281404 The Era of Self-Administration of Biopharmaceuticals
Since genetic engineering technologies opened the gate to the production of therapeutic biomolecules such as peptides, proteins, DNA, and vaccines, the number of biopharmaceuticals reaching the clinic has increased exponentially over the past two decades and still more biopharmaceuticals are expected to enter the market in the future. In contrast to low molecular weight chemical-based drugs, biopharmaceuticals cannot be given by the oral delivery route because they are degraded significantly in the stomach and intestine, not easily absorbed through the mucus membrane of the intestine, and also degraded in the liver after entry into the systemic circulation. For these reasons, biopharmaceuticals are administered mostly by injection using hypodermic needles to ensure high bioavailability of biopharmaceuticals; however, injections not only have low patient compliance due to fear and pain from the use of hypodermic needles, but also require medically trained personnel and specific protocols for safe use and disposal of used needles.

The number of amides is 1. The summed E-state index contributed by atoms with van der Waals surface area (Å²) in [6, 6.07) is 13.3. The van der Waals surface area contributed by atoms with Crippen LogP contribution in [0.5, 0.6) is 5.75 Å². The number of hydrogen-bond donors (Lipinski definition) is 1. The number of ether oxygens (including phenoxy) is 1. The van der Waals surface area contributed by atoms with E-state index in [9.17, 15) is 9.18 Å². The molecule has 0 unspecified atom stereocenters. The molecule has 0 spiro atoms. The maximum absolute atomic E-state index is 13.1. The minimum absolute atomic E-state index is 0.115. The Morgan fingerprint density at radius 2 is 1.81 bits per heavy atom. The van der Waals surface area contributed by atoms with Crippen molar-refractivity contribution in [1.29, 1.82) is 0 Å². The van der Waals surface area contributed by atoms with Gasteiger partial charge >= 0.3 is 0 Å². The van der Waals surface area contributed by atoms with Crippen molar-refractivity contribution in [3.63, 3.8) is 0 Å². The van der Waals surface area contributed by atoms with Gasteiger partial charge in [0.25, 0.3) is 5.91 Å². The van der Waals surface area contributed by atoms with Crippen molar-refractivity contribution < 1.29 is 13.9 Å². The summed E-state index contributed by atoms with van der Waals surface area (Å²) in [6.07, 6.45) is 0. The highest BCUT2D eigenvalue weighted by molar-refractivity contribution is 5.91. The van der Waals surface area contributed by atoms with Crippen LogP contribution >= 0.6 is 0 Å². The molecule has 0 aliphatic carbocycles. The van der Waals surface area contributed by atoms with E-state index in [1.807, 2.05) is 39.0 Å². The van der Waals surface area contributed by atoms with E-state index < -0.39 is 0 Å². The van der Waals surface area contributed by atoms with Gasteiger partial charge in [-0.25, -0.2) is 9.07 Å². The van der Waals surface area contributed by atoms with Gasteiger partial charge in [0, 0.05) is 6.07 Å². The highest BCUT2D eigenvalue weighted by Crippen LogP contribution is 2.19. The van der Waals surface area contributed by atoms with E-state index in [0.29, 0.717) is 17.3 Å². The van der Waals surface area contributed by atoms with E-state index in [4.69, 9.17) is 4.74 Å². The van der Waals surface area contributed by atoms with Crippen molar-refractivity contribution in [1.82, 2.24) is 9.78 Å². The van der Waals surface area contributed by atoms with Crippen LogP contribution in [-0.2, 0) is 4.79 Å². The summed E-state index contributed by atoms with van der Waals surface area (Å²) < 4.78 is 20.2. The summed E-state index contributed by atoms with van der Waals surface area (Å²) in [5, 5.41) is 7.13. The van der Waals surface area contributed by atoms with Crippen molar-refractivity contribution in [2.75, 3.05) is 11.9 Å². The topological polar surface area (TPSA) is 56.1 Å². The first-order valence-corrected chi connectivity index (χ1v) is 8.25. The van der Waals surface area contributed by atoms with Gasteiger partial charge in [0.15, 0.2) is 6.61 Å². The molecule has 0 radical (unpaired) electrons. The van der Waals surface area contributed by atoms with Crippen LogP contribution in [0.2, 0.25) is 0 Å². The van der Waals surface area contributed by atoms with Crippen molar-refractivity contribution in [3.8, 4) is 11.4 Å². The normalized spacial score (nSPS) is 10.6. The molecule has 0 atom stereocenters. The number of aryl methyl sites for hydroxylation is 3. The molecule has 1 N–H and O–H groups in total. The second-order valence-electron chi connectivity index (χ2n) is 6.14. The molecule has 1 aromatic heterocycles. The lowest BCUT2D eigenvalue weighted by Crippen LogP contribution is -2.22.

Two innovative methods of transdermal delivery of biopharmaceuticals were designed without using hypodermic needles for my doctoral research; dissolving microneedles patch (cited more than 90 times according to scholar.google.com in 4 years after publication) and microsecond skin ablation. These novel technologies are expected to empower patients to administer their medicine regardless of where they are. My research will emphasize pharmaceutical engineering by applying chemical engineering and interdisciplinary principles to the drug development and delivery ultimately for self-administration of biopharmaceuticals. My objectives as a faculty are to develop the collaborative research program for the delivery of biopharmaceuticals and help students understand the fundamentals of chemical engineering and apply their apprehension to the journey to explore new things.